Close to Home: Sachsenhausen

April 22, 2017  •  Leave a Comment

 

 

 

Sachsenhausen

 

 

To the day exactly 72 years ago the Sachsenhausen Concentration Camp was liberated by Polish and Soviet Forces advancing from the east. They encountered about 3,000 survivors and some nurses and doctors who were left behind by the Nazis who evacuated the camp shortly before, taking with them the prisoners who could walk. Thousands of those did not survive the death march.

What happened in Sachsenhausen is not different from what happened in other camps: Hard labor, pseudo scientific medical experimentation, random torture and executions, and of course the usual sadistic and perverse show of power and brutality over helpless and innocent inmates. What made this camp different from others was its status as the administrative headquarters of all concentration camps. Also, it was designed as being the ideal camp, a model for others to be established. The triangular shape and the layout of the barracks was supposedly perfect for total supervision and control. Needless to say that the arrangement also intended to crush every mind, soul and psyche. The proximity of the camp to Berlin was convenient for inspection and visits of high-ranking officials for show and propaganda purposes.

The following pictures were taken on a recent visit to the Memorial and Museum. What really got to me during the visit was the absurd smugness and banality around the Memorial. Family homes, snack bars and the clean and shiny evidence of urban infrastructure (Oranienburg). I suppose life goes on in a town, even when unspeakable horror unfolded itself within viewing and hearing distance. But strange it is. I am convinced back then everyone knew everything, there was nothing like innocence and ignorance. Oranienburg had a huge industrial and labor infrastructure around the camp that was maintained by the prisoners. The no see-no hear-no speak doctrine doesn´t count in my view. Most Germans were Nazis, most Germans knew all, most Germans raised their right arm with enthusiasm and ecstasy. Very very few exeptions. This is important to understand, to acknowledge and to spread in times of growing efforts to make neo-nazism, populism and nationalism seem like part of normality. The Nazi crimes were everything but banal and are absolutely not comparable to other atrocities commited by other terror regimes. The Nazi reign of 1933 - 1945 was the single-most horrific catastrophe that humans ever cast on themselves. There is no way around it. That´s why it´s so important to keep the memory alive, to keep the facts together and to show how the camp-terror worked. That´s why it´s so important to visit the Memorials in Germany and other parts of Europe.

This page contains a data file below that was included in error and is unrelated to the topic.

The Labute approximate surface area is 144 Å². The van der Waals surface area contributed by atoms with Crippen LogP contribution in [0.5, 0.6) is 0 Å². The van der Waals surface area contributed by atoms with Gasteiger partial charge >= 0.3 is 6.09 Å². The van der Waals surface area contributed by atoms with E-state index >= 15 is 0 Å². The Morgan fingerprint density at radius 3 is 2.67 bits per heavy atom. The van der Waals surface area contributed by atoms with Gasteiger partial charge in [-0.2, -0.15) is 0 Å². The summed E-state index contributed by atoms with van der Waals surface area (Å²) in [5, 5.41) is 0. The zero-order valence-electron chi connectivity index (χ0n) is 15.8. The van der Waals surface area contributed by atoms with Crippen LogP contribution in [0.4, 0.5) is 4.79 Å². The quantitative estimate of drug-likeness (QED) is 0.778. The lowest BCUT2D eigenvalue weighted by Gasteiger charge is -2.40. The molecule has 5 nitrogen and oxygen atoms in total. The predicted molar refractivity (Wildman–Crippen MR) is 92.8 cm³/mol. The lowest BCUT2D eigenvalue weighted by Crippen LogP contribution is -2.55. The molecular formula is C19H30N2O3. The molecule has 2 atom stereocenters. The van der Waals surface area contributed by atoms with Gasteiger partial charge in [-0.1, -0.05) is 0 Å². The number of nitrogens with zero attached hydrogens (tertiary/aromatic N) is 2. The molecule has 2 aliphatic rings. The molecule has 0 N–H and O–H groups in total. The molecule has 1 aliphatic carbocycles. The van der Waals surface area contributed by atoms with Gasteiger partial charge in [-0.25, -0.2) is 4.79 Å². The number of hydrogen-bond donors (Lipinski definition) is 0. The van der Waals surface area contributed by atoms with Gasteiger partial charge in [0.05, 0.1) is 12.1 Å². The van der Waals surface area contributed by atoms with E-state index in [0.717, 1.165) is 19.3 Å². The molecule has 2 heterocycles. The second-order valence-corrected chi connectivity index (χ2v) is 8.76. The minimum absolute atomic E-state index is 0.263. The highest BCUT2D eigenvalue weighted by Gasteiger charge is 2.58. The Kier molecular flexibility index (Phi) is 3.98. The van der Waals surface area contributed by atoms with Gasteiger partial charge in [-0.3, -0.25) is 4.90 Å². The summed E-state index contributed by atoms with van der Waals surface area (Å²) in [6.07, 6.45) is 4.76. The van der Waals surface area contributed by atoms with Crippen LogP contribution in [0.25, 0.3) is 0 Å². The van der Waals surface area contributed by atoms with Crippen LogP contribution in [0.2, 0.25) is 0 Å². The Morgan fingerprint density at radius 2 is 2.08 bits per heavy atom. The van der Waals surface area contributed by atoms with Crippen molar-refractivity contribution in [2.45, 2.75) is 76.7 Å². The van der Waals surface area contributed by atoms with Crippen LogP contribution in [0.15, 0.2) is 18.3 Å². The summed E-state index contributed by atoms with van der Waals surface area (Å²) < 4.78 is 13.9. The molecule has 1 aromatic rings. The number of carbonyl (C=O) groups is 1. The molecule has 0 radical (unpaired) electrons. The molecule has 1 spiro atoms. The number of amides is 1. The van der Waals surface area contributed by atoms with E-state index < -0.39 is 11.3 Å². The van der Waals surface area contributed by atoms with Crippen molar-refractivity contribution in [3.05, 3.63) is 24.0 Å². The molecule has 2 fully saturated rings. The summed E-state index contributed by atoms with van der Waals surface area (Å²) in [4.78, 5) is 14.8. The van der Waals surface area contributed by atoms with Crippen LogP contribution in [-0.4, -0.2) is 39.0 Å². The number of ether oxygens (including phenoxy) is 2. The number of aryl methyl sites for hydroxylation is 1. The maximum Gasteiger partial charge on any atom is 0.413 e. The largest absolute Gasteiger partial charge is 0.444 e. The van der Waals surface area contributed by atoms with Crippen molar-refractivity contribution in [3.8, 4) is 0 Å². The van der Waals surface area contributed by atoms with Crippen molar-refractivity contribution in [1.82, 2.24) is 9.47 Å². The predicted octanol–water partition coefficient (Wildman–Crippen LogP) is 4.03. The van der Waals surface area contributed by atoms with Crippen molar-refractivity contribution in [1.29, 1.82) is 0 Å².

I´m glad to have grown up into a post-war prosperousness, Germany came a long way since 1945. And even though there is so much pessimism and personal frustration nowadays that finds its vents in political blindness and convenient mind patterns, I´m convinced that the road ahead is safe because most people are willing to keep on learning what the past was about, and what our chances are today. German society moves on a strong platform of democracy that made remarkable progress, and has become a role model for others.

 

 

 

 

 

 

The infamous slogan drawn into cynical mockery.

 

 

 

 

 

A glimpse into the death-strip with barbed wire.

 

 

 

 

 

 

 

 

 

Most of the barracks have been demolished. Framed pebble stone fields outline the spaces where they once stood.

 

 

 

 

 

 

 

 

 

A group gets some information before entering the central Memorial site,

where some of the ovens of the crematorium remain.

 

 

 

 

 

The sub-terranean firing trench where prisoners were shot. The cenotaph in the background.

 

 

 

 

 

The medical barracks and the pathology.

 

 

 

 

 

 

 

 

 

 

 

The "neutral zone", also called the death strip. The sign reads: "Neutral Zone - shooting live ammunition without warning".

The barbed wire fence was electrically charged.

 

 

 

 

Interested in learning more? See my blogpost about Buchenwald.

 

 

 

 

 

 

 

 


Comments

No comments posted.
Loading...